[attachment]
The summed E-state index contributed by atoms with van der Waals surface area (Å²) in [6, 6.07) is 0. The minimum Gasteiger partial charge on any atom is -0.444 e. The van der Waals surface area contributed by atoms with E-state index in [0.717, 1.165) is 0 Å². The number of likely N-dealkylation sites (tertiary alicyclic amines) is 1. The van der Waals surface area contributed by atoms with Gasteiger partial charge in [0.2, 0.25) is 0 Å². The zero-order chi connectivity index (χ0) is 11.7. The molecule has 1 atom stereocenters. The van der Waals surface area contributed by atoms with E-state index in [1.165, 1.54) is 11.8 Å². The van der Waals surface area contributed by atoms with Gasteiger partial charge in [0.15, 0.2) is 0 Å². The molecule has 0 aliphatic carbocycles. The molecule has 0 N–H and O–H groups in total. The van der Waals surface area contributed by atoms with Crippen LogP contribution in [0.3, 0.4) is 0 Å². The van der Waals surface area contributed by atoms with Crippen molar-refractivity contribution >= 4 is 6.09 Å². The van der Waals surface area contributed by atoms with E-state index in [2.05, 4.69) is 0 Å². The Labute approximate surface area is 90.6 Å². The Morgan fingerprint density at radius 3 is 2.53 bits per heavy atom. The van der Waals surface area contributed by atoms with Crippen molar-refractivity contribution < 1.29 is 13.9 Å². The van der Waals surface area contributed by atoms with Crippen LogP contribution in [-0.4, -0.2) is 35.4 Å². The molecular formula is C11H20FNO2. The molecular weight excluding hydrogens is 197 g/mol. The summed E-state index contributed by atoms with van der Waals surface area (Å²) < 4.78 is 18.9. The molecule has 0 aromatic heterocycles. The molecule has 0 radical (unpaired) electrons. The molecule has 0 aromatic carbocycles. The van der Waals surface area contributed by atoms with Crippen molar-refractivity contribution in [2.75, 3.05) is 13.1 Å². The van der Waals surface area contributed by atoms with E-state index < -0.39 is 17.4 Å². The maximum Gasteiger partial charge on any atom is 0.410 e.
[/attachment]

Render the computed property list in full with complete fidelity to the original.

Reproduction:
The summed E-state index contributed by atoms with van der Waals surface area (Å²) in [6, 6.07) is 0. The minimum Gasteiger partial charge on any atom is -0.444 e. The van der Waals surface area contributed by atoms with E-state index in [0.717, 1.165) is 0 Å². The number of likely N-dealkylation sites (tertiary alicyclic amines) is 1. The van der Waals surface area contributed by atoms with Gasteiger partial charge in [0.2, 0.25) is 0 Å². The zero-order chi connectivity index (χ0) is 11.7. The molecule has 1 atom stereocenters. The van der Waals surface area contributed by atoms with E-state index in [1.165, 1.54) is 11.8 Å². The van der Waals surface area contributed by atoms with Gasteiger partial charge in [0.15, 0.2) is 0 Å². The molecule has 0 aliphatic carbocycles. The molecule has 0 N–H and O–H groups in total. The van der Waals surface area contributed by atoms with Crippen LogP contribution in [0.3, 0.4) is 0 Å². The van der Waals surface area contributed by atoms with Crippen molar-refractivity contribution >= 4 is 6.09 Å². The van der Waals surface area contributed by atoms with E-state index in [2.05, 4.69) is 0 Å². The Labute approximate surface area is 90.6 Å². The Morgan fingerprint density at radius 3 is 2.53 bits per heavy atom. The van der Waals surface area contributed by atoms with Crippen molar-refractivity contribution < 1.29 is 13.9 Å². The van der Waals surface area contributed by atoms with Crippen LogP contribution in [-0.4, -0.2) is 35.4 Å². The molecular formula is C11H20FNO2. The molecular weight excluding hydrogens is 197 g/mol. The summed E-state index contributed by atoms with van der Waals surface area (Å²) < 4.78 is 18.9. The molecule has 0 aromatic heterocycles. The molecule has 0 radical (unpaired) electrons. The molecule has 0 aromatic carbocycles. The van der Waals surface area contributed by atoms with Crippen molar-refractivity contribution in [2.75, 3.05) is 13.1 Å². The van der Waals surface area contributed by atoms with E-state index < -0.39 is 17.4 Å². The maximum Gasteiger partial charge on any atom is 0.410 e.